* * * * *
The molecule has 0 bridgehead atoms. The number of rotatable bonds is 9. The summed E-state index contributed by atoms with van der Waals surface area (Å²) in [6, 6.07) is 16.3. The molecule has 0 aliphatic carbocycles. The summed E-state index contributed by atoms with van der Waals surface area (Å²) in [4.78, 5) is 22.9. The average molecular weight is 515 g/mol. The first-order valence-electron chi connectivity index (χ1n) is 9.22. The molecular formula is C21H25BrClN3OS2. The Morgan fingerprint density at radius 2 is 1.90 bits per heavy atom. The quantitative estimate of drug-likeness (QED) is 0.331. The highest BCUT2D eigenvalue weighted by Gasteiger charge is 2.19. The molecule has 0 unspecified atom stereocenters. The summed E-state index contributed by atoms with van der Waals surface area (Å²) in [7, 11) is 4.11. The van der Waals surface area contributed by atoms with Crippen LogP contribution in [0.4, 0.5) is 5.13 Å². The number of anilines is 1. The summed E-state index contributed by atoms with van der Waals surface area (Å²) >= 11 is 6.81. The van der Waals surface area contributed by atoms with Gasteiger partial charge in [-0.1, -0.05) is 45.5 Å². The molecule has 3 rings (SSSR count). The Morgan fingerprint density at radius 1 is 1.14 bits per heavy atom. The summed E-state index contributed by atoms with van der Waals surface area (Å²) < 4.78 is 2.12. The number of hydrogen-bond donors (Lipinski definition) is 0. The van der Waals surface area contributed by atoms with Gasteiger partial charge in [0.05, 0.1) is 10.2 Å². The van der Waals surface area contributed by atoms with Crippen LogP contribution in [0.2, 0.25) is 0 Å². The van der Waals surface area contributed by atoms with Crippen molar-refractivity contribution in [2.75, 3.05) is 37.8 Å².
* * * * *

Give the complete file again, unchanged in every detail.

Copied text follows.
The molecule has 0 bridgehead atoms. The number of rotatable bonds is 9. The summed E-state index contributed by atoms with van der Waals surface area (Å²) in [6, 6.07) is 16.3. The molecule has 0 aliphatic carbocycles. The summed E-state index contributed by atoms with van der Waals surface area (Å²) in [4.78, 5) is 22.9. The average molecular weight is 515 g/mol. The first-order valence-electron chi connectivity index (χ1n) is 9.22. The molecular formula is C21H25BrClN3OS2. The Morgan fingerprint density at radius 2 is 1.90 bits per heavy atom. The quantitative estimate of drug-likeness (QED) is 0.331. The highest BCUT2D eigenvalue weighted by Gasteiger charge is 2.19. The molecule has 0 unspecified atom stereocenters. The summed E-state index contributed by atoms with van der Waals surface area (Å²) in [7, 11) is 4.11. The van der Waals surface area contributed by atoms with Crippen LogP contribution in [0.4, 0.5) is 5.13 Å². The number of anilines is 1. The summed E-state index contributed by atoms with van der Waals surface area (Å²) >= 11 is 6.81. The van der Waals surface area contributed by atoms with Gasteiger partial charge in [-0.1, -0.05) is 45.5 Å². The molecule has 3 rings (SSSR count). The Morgan fingerprint density at radius 1 is 1.14 bits per heavy atom. The summed E-state index contributed by atoms with van der Waals surface area (Å²) < 4.78 is 2.12. The number of hydrogen-bond donors (Lipinski definition) is 0. The van der Waals surface area contributed by atoms with Gasteiger partial charge in [0.05, 0.1) is 10.2 Å². The van der Waals surface area contributed by atoms with Crippen LogP contribution in [0.2, 0.25) is 0 Å². The van der Waals surface area contributed by atoms with Crippen molar-refractivity contribution in [2.75, 3.05) is 37.8 Å².